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UPDATE: 3:39 PM 5/1/2009
A Little Story About Tomatoes

Call it a fruit or call it a vegetable, ithe tomato is one of the most beloved fresh staples in the entire food world.
Call it a fruit or call it a vegetable, ithe tomato is one of the most beloved fresh staples in the entire food world.
What would the world be like without tomatoes? No pizza sauce, no spaghetti, raviolis, no juicy hamburgers with fresh tomatoes or ketchup. Everytime I go to the store, every visit always includes some tomatoes...

The other day we stopped by a "regular" grocery store. One of those cavernous and colorful big box stores that blanket the landscape with universally recognizable names such as Ralph's, Vons, Albertsons, Stater Brothers.

This particular store is particularly inviting, I must say. In fact, we inevitably drop by this store before others because of the warm, cozy halogen lighting that spreads cheery light so lovingly on colorful endcaps with deli goodies, Pizza, Salads, tasty treats.

An aside: Why do those salads always call your name? Anyway...

Hitting the Veggie Isle
We hit the veggie isle forthwith and glimpsed these beauteous red orbs of tomato goodness on sale, non organic, for 99 cents a pound. What the heck, we thought, they look identical to the usual organic varieties we purchase at our local health food store. Let's grab some!

On occasion, it's always nice to save some money. On occasion? How about all the time? This raises a great question that I will answer further down.

So! We took our tomatoes home and I made my usual delish sprout and romaine salad that never gets tiring. (Send me some money, I'll send you the recipe. : )

I carefully washed and cut up my spiffy ripe tomatoes into bite sized cubes with my super duper Japanese nick-knife (tell me to tell you about nick-knives) and arranged them beautifully atop my little salad, added my usual little accoutrements, then settled in by my computer to do the Uge. (Do the Usual)

Let's just say, as the bowl approached empty status, there remained a fairly large quantity of uneaten tomato pieces at the bottom.

Now... why would that be?

It wasn't something conscious on my part.

I took a small chunk and realized it didn't taste as good as my tomatoes usually do.

And... evidently, my body, hand and mouth colluded together ND avoided those tomato pieces. That's a first, folks.

Lonely little pile of tomatoes, lovely to look at, (well, I think so) but not so yummy to taste...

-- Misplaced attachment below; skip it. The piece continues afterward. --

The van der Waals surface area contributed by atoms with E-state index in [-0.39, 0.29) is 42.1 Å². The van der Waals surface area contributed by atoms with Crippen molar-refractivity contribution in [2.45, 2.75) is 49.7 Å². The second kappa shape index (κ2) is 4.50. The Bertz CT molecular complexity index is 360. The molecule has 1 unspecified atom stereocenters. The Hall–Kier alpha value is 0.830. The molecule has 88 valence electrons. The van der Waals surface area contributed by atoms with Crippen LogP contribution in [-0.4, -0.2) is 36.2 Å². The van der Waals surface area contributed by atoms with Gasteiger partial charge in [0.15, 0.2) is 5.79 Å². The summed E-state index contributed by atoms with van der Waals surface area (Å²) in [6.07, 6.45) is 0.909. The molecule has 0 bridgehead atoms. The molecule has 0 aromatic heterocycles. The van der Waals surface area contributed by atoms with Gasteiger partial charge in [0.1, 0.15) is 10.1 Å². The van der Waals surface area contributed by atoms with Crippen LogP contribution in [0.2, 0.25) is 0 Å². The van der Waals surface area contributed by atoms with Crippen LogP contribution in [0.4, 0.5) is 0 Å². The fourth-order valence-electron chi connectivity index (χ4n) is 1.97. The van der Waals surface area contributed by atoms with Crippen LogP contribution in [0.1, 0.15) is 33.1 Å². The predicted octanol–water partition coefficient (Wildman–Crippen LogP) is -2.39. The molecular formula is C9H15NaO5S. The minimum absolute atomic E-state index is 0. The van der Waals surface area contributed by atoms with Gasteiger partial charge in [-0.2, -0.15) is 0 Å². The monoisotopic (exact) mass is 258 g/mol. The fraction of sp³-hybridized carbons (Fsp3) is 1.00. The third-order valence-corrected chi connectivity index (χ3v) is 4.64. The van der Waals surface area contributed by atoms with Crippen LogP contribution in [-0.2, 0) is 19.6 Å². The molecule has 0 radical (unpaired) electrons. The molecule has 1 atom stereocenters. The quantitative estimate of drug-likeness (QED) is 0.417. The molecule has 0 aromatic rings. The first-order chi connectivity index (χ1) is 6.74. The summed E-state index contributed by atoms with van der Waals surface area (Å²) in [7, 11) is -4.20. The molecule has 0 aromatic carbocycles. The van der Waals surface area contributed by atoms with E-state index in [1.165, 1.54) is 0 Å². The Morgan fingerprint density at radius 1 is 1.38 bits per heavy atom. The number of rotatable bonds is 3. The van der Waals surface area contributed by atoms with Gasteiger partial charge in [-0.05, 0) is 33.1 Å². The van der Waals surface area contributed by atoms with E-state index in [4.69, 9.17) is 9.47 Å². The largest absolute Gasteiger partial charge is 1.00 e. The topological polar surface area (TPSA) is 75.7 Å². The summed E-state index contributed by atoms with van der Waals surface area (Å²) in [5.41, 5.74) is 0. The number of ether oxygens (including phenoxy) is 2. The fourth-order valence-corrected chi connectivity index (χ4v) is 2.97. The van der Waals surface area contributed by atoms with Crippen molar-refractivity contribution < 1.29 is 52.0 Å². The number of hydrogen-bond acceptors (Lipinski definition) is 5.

My actual lonely little pile of tomatoes left on the bottom of the bowl, lovely to look at, (well, I think so) but not so yummy to taste...
As I tried to eat them anyway, I discovered that they were a bit tasteless, textured rather oddly, and lacked the "substance," the "sweetness" and fresh "tomato'ey" flavor so inherent in my organic tomatoes that I purchase at the Health food store.

It seemed so strange that hothouse tomatoes would be so different in flavor and texture... how can you go wrong with hydroponic nutrients?

Well, it seems you can. Go wrong, that is.

Will I again purchase those red globes of wonder at the regular grocery store? Not unless I have to...

The difference was so remarkable that the extra 25 cents or so per pound for the organic is totally worth is to me. I can cut back elsewhere.

It seems that I am a bit spoiled... my organic tomatoes taste home grown, and I had grown so accustomed as to take it for granted. And, I had forgotten how lucky I was to be able to enjoy such fresh home grown raw fruits and vegetables at low, reasonable prices.

Answering the Above Question
Oh - about that question above as to whether it's worth saving money all the time... at first, I would have to say yes as the budget is very much an important consideration, and all things considered, produce would seem to be pretty much the same.

But, in truth, spending a few extra cents on something that gives me so much more enjoyment seems very much worth it. When I need to save, I cut back in other ways, and actually, that helps me not eat what I'm not supposed to! : )

Another Wonderful Thing
There's a most excellent chance that you have Farmer's Markets fairly near by where you can purchase natural produce that could supplement your tastiness factor and up your reputation as a great cook. : )

Here's a link (Local Harvest) to see if a farmer's market is in your location if you're in the United States. (Link may open new window)
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